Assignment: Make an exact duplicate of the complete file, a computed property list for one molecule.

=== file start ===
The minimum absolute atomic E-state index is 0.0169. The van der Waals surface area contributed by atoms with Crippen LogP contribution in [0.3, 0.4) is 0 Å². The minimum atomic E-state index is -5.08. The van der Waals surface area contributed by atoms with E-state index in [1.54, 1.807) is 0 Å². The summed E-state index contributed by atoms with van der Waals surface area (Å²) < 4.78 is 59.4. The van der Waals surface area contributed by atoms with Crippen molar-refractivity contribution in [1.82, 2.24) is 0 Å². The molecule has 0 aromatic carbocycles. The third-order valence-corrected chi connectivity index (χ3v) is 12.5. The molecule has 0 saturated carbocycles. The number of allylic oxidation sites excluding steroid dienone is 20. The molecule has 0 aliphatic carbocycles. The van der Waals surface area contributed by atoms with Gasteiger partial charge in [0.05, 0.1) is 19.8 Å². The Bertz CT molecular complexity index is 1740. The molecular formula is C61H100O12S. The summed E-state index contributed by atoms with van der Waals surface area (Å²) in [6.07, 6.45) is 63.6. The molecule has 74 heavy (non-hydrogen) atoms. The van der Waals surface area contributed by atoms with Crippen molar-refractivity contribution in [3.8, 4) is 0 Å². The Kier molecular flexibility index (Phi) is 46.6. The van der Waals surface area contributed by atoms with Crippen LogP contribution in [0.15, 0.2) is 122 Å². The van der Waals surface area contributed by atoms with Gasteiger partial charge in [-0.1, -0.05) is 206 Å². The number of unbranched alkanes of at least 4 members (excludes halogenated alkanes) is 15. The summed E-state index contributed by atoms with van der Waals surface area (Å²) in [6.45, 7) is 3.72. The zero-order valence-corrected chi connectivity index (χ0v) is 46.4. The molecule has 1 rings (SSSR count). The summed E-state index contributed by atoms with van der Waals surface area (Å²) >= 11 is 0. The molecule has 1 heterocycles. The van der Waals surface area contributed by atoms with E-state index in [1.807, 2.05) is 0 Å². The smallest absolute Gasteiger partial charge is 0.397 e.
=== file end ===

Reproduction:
The minimum absolute atomic E-state index is 0.0169. The van der Waals surface area contributed by atoms with Crippen LogP contribution in [0.3, 0.4) is 0 Å². The minimum atomic E-state index is -5.08. The van der Waals surface area contributed by atoms with E-state index in [1.54, 1.807) is 0 Å². The summed E-state index contributed by atoms with van der Waals surface area (Å²) < 4.78 is 59.4. The van der Waals surface area contributed by atoms with Crippen molar-refractivity contribution in [1.82, 2.24) is 0 Å². The molecule has 0 aromatic carbocycles. The third-order valence-corrected chi connectivity index (χ3v) is 12.5. The molecule has 0 saturated carbocycles. The number of allylic oxidation sites excluding steroid dienone is 20. The molecule has 0 aliphatic carbocycles. The van der Waals surface area contributed by atoms with Gasteiger partial charge in [0.05, 0.1) is 19.8 Å². The Bertz CT molecular complexity index is 1740. The molecular formula is C61H100O12S. The summed E-state index contributed by atoms with van der Waals surface area (Å²) in [6.07, 6.45) is 63.6. The molecule has 74 heavy (non-hydrogen) atoms. The van der Waals surface area contributed by atoms with Crippen molar-refractivity contribution in [3.8, 4) is 0 Å². The Kier molecular flexibility index (Phi) is 46.6. The van der Waals surface area contributed by atoms with Crippen LogP contribution in [0.15, 0.2) is 122 Å². The van der Waals surface area contributed by atoms with Gasteiger partial charge in [-0.1, -0.05) is 206 Å². The number of unbranched alkanes of at least 4 members (excludes halogenated alkanes) is 15. The summed E-state index contributed by atoms with van der Waals surface area (Å²) in [6.45, 7) is 3.72. The zero-order valence-corrected chi connectivity index (χ0v) is 46.4. The molecule has 1 rings (SSSR count). The summed E-state index contributed by atoms with van der Waals surface area (Å²) >= 11 is 0. The molecule has 1 heterocycles. The van der Waals surface area contributed by atoms with E-state index in [1.807, 2.05) is 0 Å². The smallest absolute Gasteiger partial charge is 0.397 e.